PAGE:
Recently many individuals and businesses have been fascinated by financial scams from several countries in Africa, particularly from Nigeria, Liberia, and Sierra Leone. To prevent yourself from becoming a victim of this scam, please look over the following information:
The perpetrators of Advance Fee Fraud (AFF), known internationally as “4-1-9” fraud after the section of the Nigerian penal code which addresses fraud schemes, are often very creative and innovative. Many victims are enticed into believing they have been singled out from the masses to share in windfall profits for doing absolutely nothing. It is also a misconception that the victim’s bank account is requested so the culprit can plunder it — this is not the primary reason for the account request — merely a signal they have hooked another victim.
- In almost every case there is a sense of urgency.
- The victim is enticed to travel to Sierra Leone or a nearby country.
- There are many forged official looking documents.
- Most of the correspondence is handled by fax, mail, or email, rather than telephone conversations.
- Blank letterheads and invoices are requested from the victim along with banking particulars.
- Any number of fees are requested for processing the transaction with each fee purported to be the last required.
- The confidential nature of the transaction is emphasized.
- There are usually claims of strong ties to local government officials.
- A Sierra Leonean residing in the U.S., London or other foreign venue may claim to be a clearing house bank for the Bank of Sierra Leone.
- Offices in legitimate government buildings may even be used by impostors posing as the real occupants or officials.
The most common forms of these fraudulent business proposals fall into seven main categories:
- Disbursement of money from wills
- Contract fraud (C.O.D. of goods or services)
- Purchase of real estate
- Conversion of hard currency
- Transfer of funds from over invoiced contracts
- Sale of crude oil at below market prices
- Sale of minerals, such as gold or diamonds, at below market prices
- Advance fees or ‘gifts’ requested to enable U.S. company to be awarded lucrative tender
- Advance fees to finalize an offer of employment
The most prevalent and successful cases of Advance Fee Fraud is the fund transfer scam. In this scheme, a company or individual will typically receive an unsolicited letter by mail from a “scammer” claiming to be a senior civil servant. In the letter, the imposter will inform the recipient that he is seeking a reputable foreign company or individual into whose account he can deposit funds ranging from $10-$60 million that his government overpaid on some procurement contract.
Initially, the intended victim is instructed to provide company letterheads and pro forma invoicing that will be used to show completion of the contract. One of the reasons is to use the victim’s letterhead to forge letters of recommendation to other victim companies and to seek out a travel visa from the American Embassy in his country. The victim is told that the completed contracts will be submitted for approval to the Central Bank (or any other Commercial or Regional bank) in the country where he is located. Upon approval, the funds will be remitted to an account supplied by the intended victim.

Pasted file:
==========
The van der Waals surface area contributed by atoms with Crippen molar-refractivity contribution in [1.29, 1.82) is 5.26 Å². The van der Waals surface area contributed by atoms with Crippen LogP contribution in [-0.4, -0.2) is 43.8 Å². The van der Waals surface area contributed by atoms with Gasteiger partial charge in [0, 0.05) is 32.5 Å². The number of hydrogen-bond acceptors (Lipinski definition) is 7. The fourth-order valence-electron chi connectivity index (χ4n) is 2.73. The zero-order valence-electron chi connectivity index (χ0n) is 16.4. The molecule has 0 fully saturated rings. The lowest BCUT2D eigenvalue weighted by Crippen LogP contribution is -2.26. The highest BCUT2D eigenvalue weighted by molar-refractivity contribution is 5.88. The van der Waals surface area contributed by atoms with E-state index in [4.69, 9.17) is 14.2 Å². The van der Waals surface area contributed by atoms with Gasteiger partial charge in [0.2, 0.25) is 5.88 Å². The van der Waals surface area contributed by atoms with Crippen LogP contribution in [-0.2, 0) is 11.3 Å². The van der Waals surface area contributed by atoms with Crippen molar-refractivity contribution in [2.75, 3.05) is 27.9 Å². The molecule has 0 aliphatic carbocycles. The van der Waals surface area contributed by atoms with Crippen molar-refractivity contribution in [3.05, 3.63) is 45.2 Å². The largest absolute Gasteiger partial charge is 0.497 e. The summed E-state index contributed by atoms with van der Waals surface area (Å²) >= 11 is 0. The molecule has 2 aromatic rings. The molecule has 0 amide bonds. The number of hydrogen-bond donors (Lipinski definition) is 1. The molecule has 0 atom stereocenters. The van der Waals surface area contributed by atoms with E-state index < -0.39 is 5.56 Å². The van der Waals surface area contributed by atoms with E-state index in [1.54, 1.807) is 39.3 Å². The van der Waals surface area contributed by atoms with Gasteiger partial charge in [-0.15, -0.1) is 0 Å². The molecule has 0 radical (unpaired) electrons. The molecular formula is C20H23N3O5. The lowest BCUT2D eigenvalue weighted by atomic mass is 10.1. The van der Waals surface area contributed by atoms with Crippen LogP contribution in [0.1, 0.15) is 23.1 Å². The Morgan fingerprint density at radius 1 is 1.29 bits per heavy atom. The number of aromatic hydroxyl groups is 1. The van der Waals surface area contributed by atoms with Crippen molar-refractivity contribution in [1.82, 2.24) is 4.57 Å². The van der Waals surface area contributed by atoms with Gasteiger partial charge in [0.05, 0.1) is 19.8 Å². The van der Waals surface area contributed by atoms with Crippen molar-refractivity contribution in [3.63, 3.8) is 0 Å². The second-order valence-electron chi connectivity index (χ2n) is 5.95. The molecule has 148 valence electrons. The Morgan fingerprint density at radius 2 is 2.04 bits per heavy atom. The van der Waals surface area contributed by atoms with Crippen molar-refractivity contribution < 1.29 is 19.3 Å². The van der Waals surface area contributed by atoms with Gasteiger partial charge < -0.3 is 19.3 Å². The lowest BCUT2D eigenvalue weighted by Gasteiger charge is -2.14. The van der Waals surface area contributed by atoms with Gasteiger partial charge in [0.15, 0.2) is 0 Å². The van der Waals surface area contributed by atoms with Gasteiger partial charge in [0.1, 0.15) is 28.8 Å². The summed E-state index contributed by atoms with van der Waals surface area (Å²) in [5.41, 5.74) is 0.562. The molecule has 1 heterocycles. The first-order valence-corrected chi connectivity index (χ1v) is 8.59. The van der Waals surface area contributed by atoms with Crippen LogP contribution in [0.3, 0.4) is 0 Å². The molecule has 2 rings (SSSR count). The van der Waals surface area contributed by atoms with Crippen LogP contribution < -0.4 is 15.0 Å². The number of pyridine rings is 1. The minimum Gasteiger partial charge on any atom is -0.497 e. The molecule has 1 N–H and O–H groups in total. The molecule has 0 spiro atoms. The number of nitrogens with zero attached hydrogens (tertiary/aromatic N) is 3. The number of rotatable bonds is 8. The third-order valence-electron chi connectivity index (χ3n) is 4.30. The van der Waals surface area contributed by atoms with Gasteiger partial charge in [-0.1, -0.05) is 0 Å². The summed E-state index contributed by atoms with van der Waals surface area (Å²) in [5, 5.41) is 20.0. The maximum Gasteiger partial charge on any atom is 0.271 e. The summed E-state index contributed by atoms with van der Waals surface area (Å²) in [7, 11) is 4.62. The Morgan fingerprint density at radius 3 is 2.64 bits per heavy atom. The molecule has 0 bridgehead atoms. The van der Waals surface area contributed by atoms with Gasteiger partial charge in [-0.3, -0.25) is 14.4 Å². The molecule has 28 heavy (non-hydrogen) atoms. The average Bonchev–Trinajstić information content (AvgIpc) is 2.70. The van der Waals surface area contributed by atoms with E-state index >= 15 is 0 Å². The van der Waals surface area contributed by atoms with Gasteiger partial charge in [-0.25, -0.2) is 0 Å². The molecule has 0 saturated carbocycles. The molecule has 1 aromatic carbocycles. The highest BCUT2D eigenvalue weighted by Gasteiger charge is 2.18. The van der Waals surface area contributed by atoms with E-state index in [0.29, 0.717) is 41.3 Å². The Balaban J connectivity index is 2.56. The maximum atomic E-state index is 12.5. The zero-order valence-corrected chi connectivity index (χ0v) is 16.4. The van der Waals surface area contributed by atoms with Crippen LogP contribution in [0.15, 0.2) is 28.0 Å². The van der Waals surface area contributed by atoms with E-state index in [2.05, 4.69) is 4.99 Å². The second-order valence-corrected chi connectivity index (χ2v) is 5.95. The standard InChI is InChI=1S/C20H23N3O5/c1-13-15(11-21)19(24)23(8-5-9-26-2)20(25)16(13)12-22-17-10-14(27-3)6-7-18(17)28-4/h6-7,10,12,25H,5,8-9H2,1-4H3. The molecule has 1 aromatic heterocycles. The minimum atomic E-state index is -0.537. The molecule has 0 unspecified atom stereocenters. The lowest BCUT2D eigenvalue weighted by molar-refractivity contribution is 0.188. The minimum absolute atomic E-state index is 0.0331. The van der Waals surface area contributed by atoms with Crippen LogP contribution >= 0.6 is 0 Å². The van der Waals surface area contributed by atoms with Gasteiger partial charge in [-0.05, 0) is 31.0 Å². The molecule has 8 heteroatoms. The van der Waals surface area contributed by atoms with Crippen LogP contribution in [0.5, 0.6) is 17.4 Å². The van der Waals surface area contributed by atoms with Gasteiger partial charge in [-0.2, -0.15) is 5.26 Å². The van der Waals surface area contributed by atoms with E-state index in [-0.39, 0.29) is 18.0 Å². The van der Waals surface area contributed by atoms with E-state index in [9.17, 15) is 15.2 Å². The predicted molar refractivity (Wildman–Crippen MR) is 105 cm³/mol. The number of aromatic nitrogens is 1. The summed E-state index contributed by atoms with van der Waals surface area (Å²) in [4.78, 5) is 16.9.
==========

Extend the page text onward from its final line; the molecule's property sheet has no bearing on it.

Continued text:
The goal of the criminal is to delude the target into thinking that he is being drawn into a very lucrative, albeit questionable, arrangement. The intended victim must be reassured and confident of the potential success of the deal. He will become the primary supporter of the scheme and willingly contribute a large amount of money when the deal is threatened. The term “when” is used because the con-within-the-con is the scheme will be threatened to persuade the victim to provide a large sum of money to save the venture.
These letters, while appearing transparent and even ridiculous to most, unfortunately are growing in their effectiveness. They set the stage and are the opening round of a two-layered scheme or scheme within a scheme. The fraudster will eventually reach someone who, while skeptical, desperately wants the deal to be genuine.
Victims are often convinced of the authenticity of Advance Fee Fraud schemes by the forged or false documents bearing apparently official government letterhead, seals, as well as false letters of credit, payment schedules and bank drafts. The fraudster may establish the credibility of his contacts, and thereby his influence, by arranging a meeting between the victim and “government officials” in what may appear to be government offices.
Indications are that Advance Fee Fraud in West Africa grosses hundreds of millions of dollars annually and the losses are continuing to escalate. In all likelihood, there are victims who do not report their losses to authorities due to either fear or embarrassment.
In response to this growing epidemic, the United States Secret Service established “Operation 4-1-9” designed to target Advance Fee Fraud on an international basis. The Financial Crimes Division of the Secret Service receives approximately 100 telephone calls from victims/potential victims and 300-500 pieces of related correspondence per day.
If you have already lost funds or feel you may currently be involved in the above described scheme, please contact your local Secret Service field office.
You can find out more about this scam on the FBI’s website, and more about International Financial Scams in general on the Bureau of Consular Affairs website. If you have already lost funds or feel you may currently be involved in the above-described scheme, please contact your local Secret Service field office and file a complaint with the FBI’s Internet Crime Complaint Center